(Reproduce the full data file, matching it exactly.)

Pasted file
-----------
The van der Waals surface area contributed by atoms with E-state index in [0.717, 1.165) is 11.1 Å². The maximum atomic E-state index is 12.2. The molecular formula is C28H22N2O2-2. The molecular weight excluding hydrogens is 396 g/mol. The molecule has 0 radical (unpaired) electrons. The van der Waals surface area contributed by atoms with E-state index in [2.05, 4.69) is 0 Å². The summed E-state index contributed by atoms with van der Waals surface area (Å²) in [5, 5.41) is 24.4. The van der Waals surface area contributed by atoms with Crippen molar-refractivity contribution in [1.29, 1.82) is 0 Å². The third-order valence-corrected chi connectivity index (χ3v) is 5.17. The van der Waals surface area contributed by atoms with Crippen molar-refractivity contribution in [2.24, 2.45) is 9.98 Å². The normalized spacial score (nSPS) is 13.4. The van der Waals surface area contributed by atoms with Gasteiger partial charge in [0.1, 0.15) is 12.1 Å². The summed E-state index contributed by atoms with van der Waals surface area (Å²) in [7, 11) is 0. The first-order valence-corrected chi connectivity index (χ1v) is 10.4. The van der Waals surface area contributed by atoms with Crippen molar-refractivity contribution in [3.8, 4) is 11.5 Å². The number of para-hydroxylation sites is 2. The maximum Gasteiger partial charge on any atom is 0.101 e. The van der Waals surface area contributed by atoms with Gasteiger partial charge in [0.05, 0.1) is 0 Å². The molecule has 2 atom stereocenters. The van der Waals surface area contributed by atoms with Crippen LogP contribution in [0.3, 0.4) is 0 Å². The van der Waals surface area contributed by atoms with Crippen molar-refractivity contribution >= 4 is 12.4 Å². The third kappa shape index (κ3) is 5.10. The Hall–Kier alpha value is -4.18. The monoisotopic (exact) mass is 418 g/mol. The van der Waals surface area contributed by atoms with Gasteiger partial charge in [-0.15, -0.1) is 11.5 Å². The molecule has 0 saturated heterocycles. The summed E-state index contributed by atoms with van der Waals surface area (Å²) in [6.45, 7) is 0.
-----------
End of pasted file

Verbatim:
The van der Waals surface area contributed by atoms with E-state index in [0.717, 1.165) is 11.1 Å². The maximum atomic E-state index is 12.2. The molecular formula is C28H22N2O2-2. The molecular weight excluding hydrogens is 396 g/mol. The molecule has 0 radical (unpaired) electrons. The van der Waals surface area contributed by atoms with E-state index in [2.05, 4.69) is 0 Å². The summed E-state index contributed by atoms with van der Waals surface area (Å²) in [5, 5.41) is 24.4. The van der Waals surface area contributed by atoms with Crippen molar-refractivity contribution in [1.29, 1.82) is 0 Å². The third-order valence-corrected chi connectivity index (χ3v) is 5.17. The van der Waals surface area contributed by atoms with Crippen molar-refractivity contribution in [2.24, 2.45) is 9.98 Å². The normalized spacial score (nSPS) is 13.4. The van der Waals surface area contributed by atoms with Gasteiger partial charge in [0.1, 0.15) is 12.1 Å². The summed E-state index contributed by atoms with van der Waals surface area (Å²) in [7, 11) is 0. The first-order valence-corrected chi connectivity index (χ1v) is 10.4. The van der Waals surface area contributed by atoms with Crippen molar-refractivity contribution in [3.8, 4) is 11.5 Å². The number of para-hydroxylation sites is 2. The maximum Gasteiger partial charge on any atom is 0.101 e. The van der Waals surface area contributed by atoms with Gasteiger partial charge in [0.05, 0.1) is 0 Å². The molecule has 2 atom stereocenters. The van der Waals surface area contributed by atoms with Crippen LogP contribution in [0.3, 0.4) is 0 Å². The van der Waals surface area contributed by atoms with Crippen molar-refractivity contribution >= 4 is 12.4 Å². The third kappa shape index (κ3) is 5.10. The Hall–Kier alpha value is -4.18. The monoisotopic (exact) mass is 418 g/mol. The van der Waals surface area contributed by atoms with Gasteiger partial charge in [-0.15, -0.1) is 11.5 Å². The molecule has 0 saturated heterocycles. The summed E-state index contributed by atoms with van der Waals surface area (Å²) in [6.45, 7) is 0.